Stephen Jones is 20 years old and while he’s been gardening since he was six years old, he only recently began growing vegetables. Just this winter he started Ohio State University’s Delaware County Master Gardener Program, and one requirement for the program is that he is willing to help novice gardeners in his community. “I am not a shy personality at all,” Stephen says, “and am always willing to help those who need advice, be it about their garden, their hair, their wedding, or if they should get their nipples pierced. Point being, I make people comfortable and truly enjoy helping.”
ZONE 7 EXPERT: Kathy Jentz; Silver Spring, Maryland
The word “expert” takes on new meaning with Kathy Jentz. As the editor and publisher of Washington Gardener Magazine, we can think of no one better skilled to help novice gardeners of zone 7. Kathy has been growing her own vegetables for over twenty years and is starting a new community garden plot this year. She’s planning to donate its entire harvest to “Plant a Row for the Hungry” (a project of the Garden Writers Association.) We’re thrilled to have Kathy aboard.
ZONE 7 DEPUTY: Diane Vaughan & “Granny”; Guthrie, Oklahoma
Diane came with an offer we couldn’t refuse. Not only did she offer us her own 2-year-old enthusiasm for vegetable garden, she also enlisted her expert “Granny” as her teammate. “Granny” has been growing vegetable gardens in Oklahoma and Eastern Texas for her entire life, and has a wealth of knowledge to share with her granddaughter Diane, and us. “Two growing seasons ago I realized that when Granny leaves this great world,” Diane writes, “all of her expertise of living off the land will go with her. It would be such a shame to lose generations of information, and I just cannot let that happen.”
ZONE 8 EXPERT: Joan Leach; Burleson, Texas
With over 44 years of experience, Joan Leach knows her Texas gardening. She’s been frustrated in the past with the lack of information regarding which heirloom varieties grow well in which region. As a Zone 8 gardener, she is always asking herself which varieties can take the heat and make it into the kitchen. “I would be especially interested in being involved in research to answer that question,” she writes, “and would love to find varieties that do grow here.”
ZONE 8 DEPUT(IES): Kathy Boles & Family; Round Rock, Texas
We’re not just getting Kathy as a Deputy Heirloom Gardener, we’re getting her whole family including Russ, Meg and Reese. They’re all avid vegetable gardeners, and have been for over 5 years. Kathy feels that her region is under-represented in gardening literature, when in fact they are able to grow and harvest year round in their suburban garden. When her children began eating table food, she really stepped-up her efforts towards eating organically and locally. “It has become a gift for not just our table,” she writes, “but the little minds we are growing as well.”
ZONE 9 EXPERT: Jan Small; Myakka City, Florida
Jan has been growing her own vegetables for 51 years, and has mastered the idiosyncrasies of growing in a difficult climate. She believes that gardening isn’t only beneficial for one’s physical health, but one’s mental health as well. She also loves sharing her knowledge behind her garden. “I love giving my visiting friends a tour of my garden,” she writes, “and watching as they discover a baby zucchini just ready to be picked or have their first taste of a fig still warm from the sun.”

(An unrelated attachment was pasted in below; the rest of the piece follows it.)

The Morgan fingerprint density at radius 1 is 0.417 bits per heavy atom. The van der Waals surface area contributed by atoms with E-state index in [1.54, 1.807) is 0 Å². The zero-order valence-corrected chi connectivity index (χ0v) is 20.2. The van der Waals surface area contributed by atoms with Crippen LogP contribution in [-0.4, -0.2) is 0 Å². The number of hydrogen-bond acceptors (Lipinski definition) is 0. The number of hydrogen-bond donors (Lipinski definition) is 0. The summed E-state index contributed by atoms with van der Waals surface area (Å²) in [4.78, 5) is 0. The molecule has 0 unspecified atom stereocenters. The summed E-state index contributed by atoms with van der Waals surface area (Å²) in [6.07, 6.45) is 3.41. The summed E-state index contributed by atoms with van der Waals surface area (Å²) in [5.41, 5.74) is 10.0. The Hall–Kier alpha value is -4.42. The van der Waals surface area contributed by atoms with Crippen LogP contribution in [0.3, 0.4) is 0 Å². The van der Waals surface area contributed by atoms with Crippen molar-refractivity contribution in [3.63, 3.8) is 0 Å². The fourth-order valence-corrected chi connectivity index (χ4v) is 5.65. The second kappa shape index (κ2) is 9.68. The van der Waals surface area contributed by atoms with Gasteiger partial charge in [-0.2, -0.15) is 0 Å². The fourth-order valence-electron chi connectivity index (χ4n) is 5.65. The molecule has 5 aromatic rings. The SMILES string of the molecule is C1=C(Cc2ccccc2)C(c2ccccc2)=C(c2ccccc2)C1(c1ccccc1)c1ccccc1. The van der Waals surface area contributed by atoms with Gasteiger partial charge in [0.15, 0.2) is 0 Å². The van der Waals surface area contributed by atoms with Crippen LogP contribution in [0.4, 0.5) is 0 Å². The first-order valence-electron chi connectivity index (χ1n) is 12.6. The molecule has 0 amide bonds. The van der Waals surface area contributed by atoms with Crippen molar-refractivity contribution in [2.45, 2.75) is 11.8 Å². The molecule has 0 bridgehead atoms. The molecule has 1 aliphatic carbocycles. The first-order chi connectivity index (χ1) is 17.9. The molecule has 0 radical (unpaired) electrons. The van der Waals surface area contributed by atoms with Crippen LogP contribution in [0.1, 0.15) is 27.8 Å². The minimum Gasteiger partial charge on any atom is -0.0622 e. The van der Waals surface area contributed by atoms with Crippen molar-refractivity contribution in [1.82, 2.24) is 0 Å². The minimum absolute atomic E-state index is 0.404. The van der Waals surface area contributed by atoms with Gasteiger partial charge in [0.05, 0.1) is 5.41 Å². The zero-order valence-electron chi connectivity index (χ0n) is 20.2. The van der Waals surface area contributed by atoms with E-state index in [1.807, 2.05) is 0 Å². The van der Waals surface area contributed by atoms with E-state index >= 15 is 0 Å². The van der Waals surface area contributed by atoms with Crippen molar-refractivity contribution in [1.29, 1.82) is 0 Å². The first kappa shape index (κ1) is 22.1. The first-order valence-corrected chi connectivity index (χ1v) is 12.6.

ZONE 9 DEPUTY: Laurie Gore; Bonita, California
While Laurie Gore is a certified Master Gardener, she admits that she’s not the most experienced vegetable grower. But sees that as an asset, “because I will be learning as I am doing.” She’s also an avid photographer and writer, and has just put in new raised beds specifically for vegetables. “There is no reason I won’t succeed,” Laurie writes, “excepting the gophers, hornworms, the odd beetle, and a heat wave next summer.”
ZONE 10 EXPERT: Sally Newhart; New Orleans, Louisiana
While some might place New Orleans in Zone 9, Sally’s 37 years of gardening experience has taught her that the region is actually now experiencing the climate of Zone 10. Which is one of the most difficult zones to grow “cold weather” varieties. But she’s had success. Sally gardens on a small city lot, and after “Katrina” Sally composted all new soil to go into her beds to counteract the toxins that had flooded the area. She now has earthworms living happily among her roots. “So,” she writes, “I guess it’s safe to lay in the grass again.”
ZONE 10 DEPUTY: Dianne Reed; Boynton Beach, Florida
Gardeners in the north might long for a longer growing season, but Dianne Reed knows firsthand how difficult it can be to grow vegetables in “paradise.” Sandy soils and insects create unique challenges. “Pests like the good weather as much as we do,” she writes. Raised beds are a necessity for Dianne, and she’s building some new ones especially for the Beekman 1802 Community Heirloom Garden project.
Don’t know your growing zone, click here to find out by typing in your zip code.